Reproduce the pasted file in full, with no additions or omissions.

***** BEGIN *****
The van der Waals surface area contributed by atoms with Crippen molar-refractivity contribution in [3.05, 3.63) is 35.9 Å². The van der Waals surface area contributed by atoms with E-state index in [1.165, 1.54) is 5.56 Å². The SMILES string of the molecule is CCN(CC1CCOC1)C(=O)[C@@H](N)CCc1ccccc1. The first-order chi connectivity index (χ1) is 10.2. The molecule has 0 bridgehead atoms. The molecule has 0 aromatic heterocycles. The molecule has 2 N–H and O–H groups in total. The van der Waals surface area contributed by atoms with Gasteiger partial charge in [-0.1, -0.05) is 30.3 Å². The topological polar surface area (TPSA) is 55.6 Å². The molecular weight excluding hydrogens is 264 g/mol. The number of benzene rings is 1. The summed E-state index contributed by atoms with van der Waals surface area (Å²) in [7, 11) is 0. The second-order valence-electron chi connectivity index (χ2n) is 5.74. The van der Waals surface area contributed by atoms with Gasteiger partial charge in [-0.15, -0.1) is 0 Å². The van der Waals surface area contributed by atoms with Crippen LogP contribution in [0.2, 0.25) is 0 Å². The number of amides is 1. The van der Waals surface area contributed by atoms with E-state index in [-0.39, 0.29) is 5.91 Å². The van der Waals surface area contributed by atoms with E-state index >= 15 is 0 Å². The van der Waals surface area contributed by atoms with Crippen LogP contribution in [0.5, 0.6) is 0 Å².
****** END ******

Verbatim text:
The van der Waals surface area contributed by atoms with Crippen molar-refractivity contribution in [3.05, 3.63) is 35.9 Å². The van der Waals surface area contributed by atoms with E-state index in [1.165, 1.54) is 5.56 Å². The SMILES string of the molecule is CCN(CC1CCOC1)C(=O)[C@@H](N)CCc1ccccc1. The first-order chi connectivity index (χ1) is 10.2. The molecule has 0 bridgehead atoms. The molecule has 0 aromatic heterocycles. The molecule has 2 N–H and O–H groups in total. The van der Waals surface area contributed by atoms with Gasteiger partial charge in [-0.1, -0.05) is 30.3 Å². The topological polar surface area (TPSA) is 55.6 Å². The molecular weight excluding hydrogens is 264 g/mol. The number of benzene rings is 1. The summed E-state index contributed by atoms with van der Waals surface area (Å²) in [7, 11) is 0. The second-order valence-electron chi connectivity index (χ2n) is 5.74. The van der Waals surface area contributed by atoms with Gasteiger partial charge in [-0.15, -0.1) is 0 Å². The van der Waals surface area contributed by atoms with Crippen LogP contribution in [0.2, 0.25) is 0 Å². The number of amides is 1. The van der Waals surface area contributed by atoms with E-state index in [-0.39, 0.29) is 5.91 Å². The van der Waals surface area contributed by atoms with E-state index >= 15 is 0 Å². The van der Waals surface area contributed by atoms with Crippen LogP contribution in [0.5, 0.6) is 0 Å².